In the week running up to the 700th episode of The Sky at Night airing on 6 March 2011, we’re releasing some of our interviews with the show’s producers and co-presenters, which reveal fascinating behind-the-scenes insights into what it’s like to work on one of the longest-running shows in TV history. Here’s our recent interview with Patricia Wood, who produced the show from 1974 to 1981.
What was it like working with Patrick?
He’s just amazing; he’s got such enthusiasm. We once did a day’s filming at the prep school where he used to teach, which was down near Tonbridge Wells.
We filmed him practising his bowling, because he loves cricket, and it was interesting to see the boys hang on his every word. He seems to have an ability to communicate and make astronomy interesting and amusing.
Did you cover the Voyager missions with Patrick?
Yes I did, I was out at the Jet Propulsion Laboratory in California for Voyager 2’s pass of Saturn, producing the show.
People tend to think that with Voyager you can snap a picture as it goes past a planet and send it straight back, but of course it’s not like that.
It’s all done with computers, so we had to wait some time before we actually got the pictures. We interviewed some of the scientists who were working on it and that was exiting. In the end we did the episode as a sort of timeline.
Do you have a favourite use of props from your time on the show?
We had a marvellous model-maker, who seemed to be able to solve any problem. His name was Eric Ilett. He did some marvelous things for us.
Quite early on we wanted to show the distances of the stars in the constellations, to demonstrate that some stars are much further away than others in the same constellation.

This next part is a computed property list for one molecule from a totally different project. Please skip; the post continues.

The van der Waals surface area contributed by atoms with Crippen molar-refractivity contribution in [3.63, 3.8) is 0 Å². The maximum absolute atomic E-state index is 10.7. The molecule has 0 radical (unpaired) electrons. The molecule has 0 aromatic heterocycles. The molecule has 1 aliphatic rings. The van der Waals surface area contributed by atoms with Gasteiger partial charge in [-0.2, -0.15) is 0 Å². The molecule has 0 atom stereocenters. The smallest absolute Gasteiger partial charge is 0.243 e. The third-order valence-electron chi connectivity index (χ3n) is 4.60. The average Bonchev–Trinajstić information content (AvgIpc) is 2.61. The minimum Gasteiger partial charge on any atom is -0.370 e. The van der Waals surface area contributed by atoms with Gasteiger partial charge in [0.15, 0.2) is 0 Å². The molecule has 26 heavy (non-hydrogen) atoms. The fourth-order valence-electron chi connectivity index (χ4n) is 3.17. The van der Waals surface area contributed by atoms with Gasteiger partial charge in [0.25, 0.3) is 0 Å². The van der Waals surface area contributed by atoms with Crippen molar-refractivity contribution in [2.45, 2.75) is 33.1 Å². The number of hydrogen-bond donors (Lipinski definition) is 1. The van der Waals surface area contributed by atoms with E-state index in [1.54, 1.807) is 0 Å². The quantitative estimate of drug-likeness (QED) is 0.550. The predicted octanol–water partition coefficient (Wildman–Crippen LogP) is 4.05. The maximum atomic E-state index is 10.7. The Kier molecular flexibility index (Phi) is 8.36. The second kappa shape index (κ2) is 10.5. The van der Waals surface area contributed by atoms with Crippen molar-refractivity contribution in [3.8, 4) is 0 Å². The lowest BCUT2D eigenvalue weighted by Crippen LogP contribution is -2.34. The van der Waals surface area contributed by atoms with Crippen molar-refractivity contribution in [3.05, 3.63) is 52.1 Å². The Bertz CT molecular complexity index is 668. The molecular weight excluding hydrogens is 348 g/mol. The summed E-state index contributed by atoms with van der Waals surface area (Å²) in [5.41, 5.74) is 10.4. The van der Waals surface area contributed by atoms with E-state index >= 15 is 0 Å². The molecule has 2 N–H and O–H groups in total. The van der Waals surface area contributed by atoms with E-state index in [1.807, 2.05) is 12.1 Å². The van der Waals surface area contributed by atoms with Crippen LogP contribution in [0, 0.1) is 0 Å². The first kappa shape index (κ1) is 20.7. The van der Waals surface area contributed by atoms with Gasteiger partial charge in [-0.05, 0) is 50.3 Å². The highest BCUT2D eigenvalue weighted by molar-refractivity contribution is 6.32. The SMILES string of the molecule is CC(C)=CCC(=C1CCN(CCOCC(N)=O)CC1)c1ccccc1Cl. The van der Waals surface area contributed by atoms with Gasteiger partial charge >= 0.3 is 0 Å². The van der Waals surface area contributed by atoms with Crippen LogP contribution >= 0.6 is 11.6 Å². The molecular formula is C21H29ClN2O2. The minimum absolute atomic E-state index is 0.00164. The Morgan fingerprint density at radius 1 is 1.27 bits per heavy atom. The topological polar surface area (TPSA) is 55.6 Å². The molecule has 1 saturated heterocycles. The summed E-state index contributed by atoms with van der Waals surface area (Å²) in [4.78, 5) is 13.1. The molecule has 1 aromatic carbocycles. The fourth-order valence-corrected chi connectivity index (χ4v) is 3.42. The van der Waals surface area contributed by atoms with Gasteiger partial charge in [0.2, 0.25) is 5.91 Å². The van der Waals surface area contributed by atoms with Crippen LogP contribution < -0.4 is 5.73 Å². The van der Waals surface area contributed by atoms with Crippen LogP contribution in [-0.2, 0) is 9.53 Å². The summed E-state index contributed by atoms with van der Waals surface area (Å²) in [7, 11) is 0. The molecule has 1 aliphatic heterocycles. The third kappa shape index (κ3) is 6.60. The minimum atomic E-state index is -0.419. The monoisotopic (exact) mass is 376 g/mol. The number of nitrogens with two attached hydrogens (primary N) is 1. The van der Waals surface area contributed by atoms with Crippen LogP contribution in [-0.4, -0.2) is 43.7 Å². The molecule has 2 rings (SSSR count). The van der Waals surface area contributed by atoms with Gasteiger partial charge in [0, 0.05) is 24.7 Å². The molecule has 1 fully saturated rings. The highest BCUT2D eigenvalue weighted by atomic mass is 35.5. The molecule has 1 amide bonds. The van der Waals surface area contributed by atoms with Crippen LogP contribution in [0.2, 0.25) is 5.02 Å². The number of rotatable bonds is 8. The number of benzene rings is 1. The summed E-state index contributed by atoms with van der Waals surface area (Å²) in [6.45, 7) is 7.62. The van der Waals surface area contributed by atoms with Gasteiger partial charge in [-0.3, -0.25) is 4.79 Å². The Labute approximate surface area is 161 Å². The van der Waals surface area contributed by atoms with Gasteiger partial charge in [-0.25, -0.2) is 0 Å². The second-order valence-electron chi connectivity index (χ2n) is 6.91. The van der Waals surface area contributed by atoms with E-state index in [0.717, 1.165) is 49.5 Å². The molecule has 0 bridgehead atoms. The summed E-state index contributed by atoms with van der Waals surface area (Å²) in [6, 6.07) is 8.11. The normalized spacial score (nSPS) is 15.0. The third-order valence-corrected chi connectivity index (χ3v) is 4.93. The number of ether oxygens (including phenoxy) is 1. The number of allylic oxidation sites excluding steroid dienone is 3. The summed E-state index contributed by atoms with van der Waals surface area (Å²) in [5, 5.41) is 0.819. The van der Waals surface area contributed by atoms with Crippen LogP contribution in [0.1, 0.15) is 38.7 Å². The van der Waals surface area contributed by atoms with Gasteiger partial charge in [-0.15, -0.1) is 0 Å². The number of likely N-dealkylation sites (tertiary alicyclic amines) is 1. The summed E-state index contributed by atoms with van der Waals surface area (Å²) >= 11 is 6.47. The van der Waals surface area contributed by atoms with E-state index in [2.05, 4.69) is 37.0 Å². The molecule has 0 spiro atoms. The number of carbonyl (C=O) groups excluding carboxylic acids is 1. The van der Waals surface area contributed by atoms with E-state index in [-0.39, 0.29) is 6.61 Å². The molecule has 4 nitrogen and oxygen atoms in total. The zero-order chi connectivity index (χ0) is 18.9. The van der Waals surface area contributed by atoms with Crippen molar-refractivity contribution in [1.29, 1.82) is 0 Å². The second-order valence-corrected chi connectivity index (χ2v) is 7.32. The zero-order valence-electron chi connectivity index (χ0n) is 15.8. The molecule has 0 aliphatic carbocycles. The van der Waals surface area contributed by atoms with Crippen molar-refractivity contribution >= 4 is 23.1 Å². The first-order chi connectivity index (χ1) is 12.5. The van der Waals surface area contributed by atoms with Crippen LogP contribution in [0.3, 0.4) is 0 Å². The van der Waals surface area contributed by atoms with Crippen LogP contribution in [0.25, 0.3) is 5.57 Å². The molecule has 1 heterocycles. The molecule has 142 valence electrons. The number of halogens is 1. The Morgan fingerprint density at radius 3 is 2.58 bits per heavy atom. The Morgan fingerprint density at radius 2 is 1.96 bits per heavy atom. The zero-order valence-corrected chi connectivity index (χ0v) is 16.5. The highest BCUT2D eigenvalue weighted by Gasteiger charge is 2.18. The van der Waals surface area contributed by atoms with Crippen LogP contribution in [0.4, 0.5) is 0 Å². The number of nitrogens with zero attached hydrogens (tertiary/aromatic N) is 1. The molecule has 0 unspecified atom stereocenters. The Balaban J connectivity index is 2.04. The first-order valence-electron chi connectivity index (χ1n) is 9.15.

Eric rigged up a beautiful set of models and we took the camera around this setup and it showed you how the patterns changed.
Do you have a favourite guest?
I’d have to go for Michael Bentine. He wasn’t strictly an astronomer of course, he was a comedian who was in the Goons, but he was very interested in astronomy.
We drove over to have lunch with Michael, and had a very interesting and funny afternoon.
At one point Patrick and Michael were in the garden trying to demonstrate something to do with the planets, using his wife’s baking trays as Frisbees!
Michael and Patrick got on very well – they were good friends. I remember one studio programme that he was in also featured a Dalek. Patrick and Michael (pictured right, on a space ‘voyage’) were sitting in the studio and this Dalek came along and they both said, “Good afternoon,” to it.
What was the favourite episode that you produced?
One of the most interesting episodes I did was The Man Who Discovered A Planet in 1980.
There was a 50th anniversary dinner in Las Cruces, New Mexico, for Clyde Tombaugh’s discovery of Pluto.
We filmed at the dinner and we took Clyde Tombaugh up to the Lowell Observatory at Flagstaff, which was where he discovered Pluto. Patrick and Clyde got on very well.
Do you think The Sky at Night will celebrate another 700 episodes?
The funny thing is that people think of The Sky at Night as a ‘little’ show, going out late at night, but it spans the globe.
In the days before video recorders, we used to be told that a lot of children got their parents to wake them up to see the programme. It was popular then and it’s popularity endures to today.